• Check customer references. Check the customer references provided by the vendor, and identify additional customers through your network to speak with. To get the most from reference calls, develop a standard set of interview questions and score customer responses. Questions can cover topics such as system functionality, support and issue resolution, training, and the reference’s overall relationship with the vendor.
  • Make the recommendation. Now is the time to assess the RFP responses, vendor demos and customer reference data. You will have a range of objective scores, qualitative feedback from a variety of internal stakeholders and likely a very good sense at this point of which vendor best fits your needs. Summarize the findings and key data, and make the final vendor recommendation to the executive decisionmaker or committee for approval.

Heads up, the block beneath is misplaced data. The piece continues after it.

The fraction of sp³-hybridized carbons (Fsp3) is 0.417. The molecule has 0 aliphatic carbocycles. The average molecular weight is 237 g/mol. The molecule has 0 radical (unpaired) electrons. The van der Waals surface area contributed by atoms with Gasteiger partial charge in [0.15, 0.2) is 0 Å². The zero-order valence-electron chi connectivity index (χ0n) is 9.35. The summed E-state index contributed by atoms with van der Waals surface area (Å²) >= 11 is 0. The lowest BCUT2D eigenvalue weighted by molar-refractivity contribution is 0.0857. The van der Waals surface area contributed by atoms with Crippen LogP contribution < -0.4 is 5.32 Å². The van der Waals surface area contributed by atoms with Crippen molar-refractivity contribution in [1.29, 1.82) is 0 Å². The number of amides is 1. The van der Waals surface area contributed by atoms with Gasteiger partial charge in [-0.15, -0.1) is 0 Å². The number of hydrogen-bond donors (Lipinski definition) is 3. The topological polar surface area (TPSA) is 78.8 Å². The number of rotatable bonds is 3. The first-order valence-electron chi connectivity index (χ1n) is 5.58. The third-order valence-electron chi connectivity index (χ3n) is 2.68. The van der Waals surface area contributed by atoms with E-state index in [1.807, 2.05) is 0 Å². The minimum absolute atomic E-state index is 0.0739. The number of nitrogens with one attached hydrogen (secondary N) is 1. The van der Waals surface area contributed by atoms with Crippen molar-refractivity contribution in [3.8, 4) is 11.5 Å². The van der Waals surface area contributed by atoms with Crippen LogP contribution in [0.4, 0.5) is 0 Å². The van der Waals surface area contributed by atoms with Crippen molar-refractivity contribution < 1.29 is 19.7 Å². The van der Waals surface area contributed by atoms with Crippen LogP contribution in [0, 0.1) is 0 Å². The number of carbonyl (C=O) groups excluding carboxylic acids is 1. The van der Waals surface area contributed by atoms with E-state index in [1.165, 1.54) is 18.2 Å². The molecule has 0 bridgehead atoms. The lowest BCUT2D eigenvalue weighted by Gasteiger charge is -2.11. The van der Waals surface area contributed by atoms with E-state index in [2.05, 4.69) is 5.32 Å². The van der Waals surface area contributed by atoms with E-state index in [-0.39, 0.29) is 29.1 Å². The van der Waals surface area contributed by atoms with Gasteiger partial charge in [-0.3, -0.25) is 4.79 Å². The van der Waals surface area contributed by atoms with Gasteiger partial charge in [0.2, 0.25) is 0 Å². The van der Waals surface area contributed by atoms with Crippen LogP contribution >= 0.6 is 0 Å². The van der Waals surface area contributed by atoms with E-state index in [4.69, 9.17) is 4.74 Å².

• Participate in contract review. The last stage of the procurement process focuses on the submission and formal review of the vendor’s contract. While this step is typically owned by finance, legal and/or procurement, the business champion, IT and key internal stakeholders must be involved to ensure the final contract supports critical requirements. Contracts often go through multiple reviews.

The other two elements that ensure a smooth procurement process are relationship building and communications. Get to know the stakeholders in the procurement process before you start, and ask questions to learn more about your organization’s specific process and pitfalls to avoid. During the process, communicate openly and proactively on the state of the process with all key internal stakeholders. This will reinforce your objectivity and credibility when it comes time to announce the selected vendor, and will lay the groundwork for future user adoption.